This time you lost because your opponent grew their economy faster than you grew yours. In effect, you lost because you diverted too much of your resources into combat (and didn’t cripple their economy in the process). What have we learned here?

There is a delicate balance that you must preserve in order to compete. If you spend all your time building your military, someone with a better economy will overtake you later. If you don’t build enough military, someone who did will use it to stop you.

Similarly, while bootstrapping your business if you spend too much time on immediate-return projects, such as consulting, your competitors will make a better product and win the market. On the other hand, if you spend all your time on product development it won’t matter that after a year your product will be the best on market; you only have enough cash on hand for three months worth of expenses.

“So?!” I can hear you asking again, possibly a bit more vehemently now. This is a fairly basic concept. Why am I bothering with the game analogy, and why haven’t I even mentioned villagers yet? Ok, here they are.

In this game, the villager is the basic unit of your economy. They gather resources and construct buildings. You can create more of them at a cost, but only if you have enough resources and the proper buildings. Ergo, villagers are in limited supply, just as your time is.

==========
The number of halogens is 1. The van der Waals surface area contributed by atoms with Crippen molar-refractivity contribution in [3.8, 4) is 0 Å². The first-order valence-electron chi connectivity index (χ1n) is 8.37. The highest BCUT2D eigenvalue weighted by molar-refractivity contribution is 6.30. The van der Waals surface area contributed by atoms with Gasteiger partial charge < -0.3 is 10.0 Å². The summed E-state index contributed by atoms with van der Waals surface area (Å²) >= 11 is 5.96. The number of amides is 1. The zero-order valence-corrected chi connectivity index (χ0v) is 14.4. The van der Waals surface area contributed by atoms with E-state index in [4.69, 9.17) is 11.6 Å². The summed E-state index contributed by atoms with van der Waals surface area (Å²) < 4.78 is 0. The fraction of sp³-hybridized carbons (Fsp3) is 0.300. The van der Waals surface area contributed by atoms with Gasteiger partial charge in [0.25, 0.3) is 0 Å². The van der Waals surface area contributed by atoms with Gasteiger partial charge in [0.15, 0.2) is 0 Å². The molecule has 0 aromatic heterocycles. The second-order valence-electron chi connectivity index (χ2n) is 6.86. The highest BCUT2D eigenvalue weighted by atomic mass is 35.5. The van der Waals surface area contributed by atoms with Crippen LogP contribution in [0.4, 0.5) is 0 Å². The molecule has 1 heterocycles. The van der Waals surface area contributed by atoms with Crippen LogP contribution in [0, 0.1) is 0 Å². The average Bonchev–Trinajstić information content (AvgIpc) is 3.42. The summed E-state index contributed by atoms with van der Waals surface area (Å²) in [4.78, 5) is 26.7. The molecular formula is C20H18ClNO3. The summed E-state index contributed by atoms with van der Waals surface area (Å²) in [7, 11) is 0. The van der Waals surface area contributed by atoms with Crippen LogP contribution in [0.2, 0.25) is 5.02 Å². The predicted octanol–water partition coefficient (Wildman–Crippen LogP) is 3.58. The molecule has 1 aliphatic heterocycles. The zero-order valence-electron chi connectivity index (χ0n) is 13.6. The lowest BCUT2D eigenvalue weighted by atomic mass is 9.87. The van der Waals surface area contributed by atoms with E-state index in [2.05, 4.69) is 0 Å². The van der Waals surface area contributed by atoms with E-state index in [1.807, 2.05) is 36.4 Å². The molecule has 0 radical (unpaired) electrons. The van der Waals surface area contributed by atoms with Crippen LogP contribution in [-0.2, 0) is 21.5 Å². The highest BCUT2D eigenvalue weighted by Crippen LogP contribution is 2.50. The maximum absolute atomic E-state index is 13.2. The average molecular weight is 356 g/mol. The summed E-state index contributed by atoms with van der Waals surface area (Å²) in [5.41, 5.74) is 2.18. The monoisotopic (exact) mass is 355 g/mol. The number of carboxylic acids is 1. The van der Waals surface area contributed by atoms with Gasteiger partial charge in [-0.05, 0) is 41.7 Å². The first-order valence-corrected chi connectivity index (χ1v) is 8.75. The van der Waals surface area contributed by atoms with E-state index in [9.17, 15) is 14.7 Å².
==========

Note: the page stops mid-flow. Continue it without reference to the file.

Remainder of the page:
When you first play the game, you tend to be careless with your villagers. “Go create this building,” you’ll say. Then you forget about it and do something else. Later on you find the villager, waiting patiently by the completed building. This is an idle villager, and he’s hurting your economy more than you know.

When an expert plays the game, villagers never remain idle for long. There are two reasons an idle villager is toxic:

Economic improvements are cumulative. If that idle villager had been gathering food he might have produced enough to build another villager. Even small periods of time add up over the length of the game. That extra villager might have been just enough to get a new economic improvement faster, which in turn boosts your whole economy further.

Military costs are fixed. You have to spend enough on military to defend yourself, end of story. There is no way around it. If you don’t, it will cost you even more as they kill your units. This means that any idle villager time is a direct cost to your cumulative economy, not to your immediate military.

This is the same as our analogous parts of your bootstrapped business. When the bills come in, they need to be paid. If it takes half of your time to cover the maintenance tasks, then you need to dedicate that half to maintenance. By process of elimination, this means that any time you spend being idle is deducted directly from your product development.